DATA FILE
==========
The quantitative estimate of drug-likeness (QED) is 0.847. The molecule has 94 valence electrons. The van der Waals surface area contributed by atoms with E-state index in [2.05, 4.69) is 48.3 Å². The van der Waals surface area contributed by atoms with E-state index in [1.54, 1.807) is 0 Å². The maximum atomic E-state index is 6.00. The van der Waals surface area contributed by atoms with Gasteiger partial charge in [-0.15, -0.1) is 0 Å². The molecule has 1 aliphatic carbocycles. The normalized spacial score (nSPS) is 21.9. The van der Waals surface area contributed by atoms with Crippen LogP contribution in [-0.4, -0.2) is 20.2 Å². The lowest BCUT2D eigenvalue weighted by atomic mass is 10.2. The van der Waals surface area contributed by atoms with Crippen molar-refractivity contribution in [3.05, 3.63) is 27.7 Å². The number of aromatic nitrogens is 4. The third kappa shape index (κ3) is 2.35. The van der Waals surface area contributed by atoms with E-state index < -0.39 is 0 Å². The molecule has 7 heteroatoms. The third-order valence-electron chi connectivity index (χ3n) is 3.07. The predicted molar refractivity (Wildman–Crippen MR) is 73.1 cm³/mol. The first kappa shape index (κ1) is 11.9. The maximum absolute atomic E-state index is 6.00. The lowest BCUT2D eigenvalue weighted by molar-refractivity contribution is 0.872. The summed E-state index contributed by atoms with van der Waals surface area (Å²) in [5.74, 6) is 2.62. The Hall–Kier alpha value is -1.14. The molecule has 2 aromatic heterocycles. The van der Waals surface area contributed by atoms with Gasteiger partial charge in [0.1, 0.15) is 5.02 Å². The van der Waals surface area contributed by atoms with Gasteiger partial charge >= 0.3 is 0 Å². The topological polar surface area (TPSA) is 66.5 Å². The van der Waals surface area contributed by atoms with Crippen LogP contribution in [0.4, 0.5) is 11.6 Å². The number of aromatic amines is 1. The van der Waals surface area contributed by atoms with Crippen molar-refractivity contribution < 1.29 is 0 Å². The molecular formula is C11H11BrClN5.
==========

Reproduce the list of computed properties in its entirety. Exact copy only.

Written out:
The quantitative estimate of drug-likeness (QED) is 0.847. The molecule has 94 valence electrons. The van der Waals surface area contributed by atoms with E-state index in [2.05, 4.69) is 48.3 Å². The van der Waals surface area contributed by atoms with E-state index in [1.54, 1.807) is 0 Å². The maximum atomic E-state index is 6.00. The van der Waals surface area contributed by atoms with Gasteiger partial charge in [-0.15, -0.1) is 0 Å². The molecule has 1 aliphatic carbocycles. The normalized spacial score (nSPS) is 21.9. The van der Waals surface area contributed by atoms with Crippen LogP contribution in [-0.4, -0.2) is 20.2 Å². The lowest BCUT2D eigenvalue weighted by atomic mass is 10.2. The van der Waals surface area contributed by atoms with Crippen molar-refractivity contribution in [3.05, 3.63) is 27.7 Å². The number of aromatic nitrogens is 4. The third kappa shape index (κ3) is 2.35. The van der Waals surface area contributed by atoms with E-state index < -0.39 is 0 Å². The molecule has 7 heteroatoms. The third-order valence-electron chi connectivity index (χ3n) is 3.07. The predicted molar refractivity (Wildman–Crippen MR) is 73.1 cm³/mol. The first kappa shape index (κ1) is 11.9. The maximum absolute atomic E-state index is 6.00. The lowest BCUT2D eigenvalue weighted by molar-refractivity contribution is 0.872. The summed E-state index contributed by atoms with van der Waals surface area (Å²) in [5.74, 6) is 2.62. The Hall–Kier alpha value is -1.14. The molecule has 2 aromatic heterocycles. The van der Waals surface area contributed by atoms with Gasteiger partial charge in [0.1, 0.15) is 5.02 Å². The van der Waals surface area contributed by atoms with Gasteiger partial charge >= 0.3 is 0 Å². The topological polar surface area (TPSA) is 66.5 Å². The van der Waals surface area contributed by atoms with Crippen LogP contribution in [0.4, 0.5) is 11.6 Å². The number of aromatic amines is 1. The van der Waals surface area contributed by atoms with Crippen molar-refractivity contribution < 1.29 is 0 Å². The molecular formula is C11H11BrClN5.